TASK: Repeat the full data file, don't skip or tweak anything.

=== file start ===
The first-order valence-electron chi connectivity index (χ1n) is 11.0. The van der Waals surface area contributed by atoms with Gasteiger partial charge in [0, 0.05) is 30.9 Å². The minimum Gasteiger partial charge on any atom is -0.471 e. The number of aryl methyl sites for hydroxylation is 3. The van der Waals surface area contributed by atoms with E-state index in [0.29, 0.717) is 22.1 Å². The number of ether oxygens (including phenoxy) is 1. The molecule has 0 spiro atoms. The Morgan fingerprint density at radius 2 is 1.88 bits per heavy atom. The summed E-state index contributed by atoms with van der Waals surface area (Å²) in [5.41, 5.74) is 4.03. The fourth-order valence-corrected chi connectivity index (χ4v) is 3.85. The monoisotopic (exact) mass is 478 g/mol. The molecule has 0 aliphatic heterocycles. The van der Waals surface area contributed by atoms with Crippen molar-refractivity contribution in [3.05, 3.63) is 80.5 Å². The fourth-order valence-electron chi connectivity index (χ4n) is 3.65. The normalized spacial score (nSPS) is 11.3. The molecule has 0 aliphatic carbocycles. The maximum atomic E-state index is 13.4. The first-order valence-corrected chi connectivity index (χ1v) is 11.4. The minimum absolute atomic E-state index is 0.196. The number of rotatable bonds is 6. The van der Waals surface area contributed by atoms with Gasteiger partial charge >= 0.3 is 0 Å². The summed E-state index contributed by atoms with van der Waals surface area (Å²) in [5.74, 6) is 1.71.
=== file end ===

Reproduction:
The first-order valence-electron chi connectivity index (χ1n) is 11.0. The van der Waals surface area contributed by atoms with Gasteiger partial charge in [0, 0.05) is 30.9 Å². The minimum Gasteiger partial charge on any atom is -0.471 e. The number of aryl methyl sites for hydroxylation is 3. The van der Waals surface area contributed by atoms with E-state index in [0.29, 0.717) is 22.1 Å². The number of ether oxygens (including phenoxy) is 1. The molecule has 0 spiro atoms. The Morgan fingerprint density at radius 2 is 1.88 bits per heavy atom. The summed E-state index contributed by atoms with van der Waals surface area (Å²) in [5.41, 5.74) is 4.03. The fourth-order valence-corrected chi connectivity index (χ4v) is 3.85. The monoisotopic (exact) mass is 478 g/mol. The molecule has 0 aliphatic heterocycles. The van der Waals surface area contributed by atoms with Crippen molar-refractivity contribution in [3.05, 3.63) is 80.5 Å². The fourth-order valence-electron chi connectivity index (χ4n) is 3.65. The normalized spacial score (nSPS) is 11.3. The molecule has 0 aliphatic carbocycles. The maximum atomic E-state index is 13.4. The first-order valence-corrected chi connectivity index (χ1v) is 11.4. The minimum absolute atomic E-state index is 0.196. The number of rotatable bonds is 6. The van der Waals surface area contributed by atoms with Gasteiger partial charge >= 0.3 is 0 Å². The summed E-state index contributed by atoms with van der Waals surface area (Å²) in [5.74, 6) is 1.71.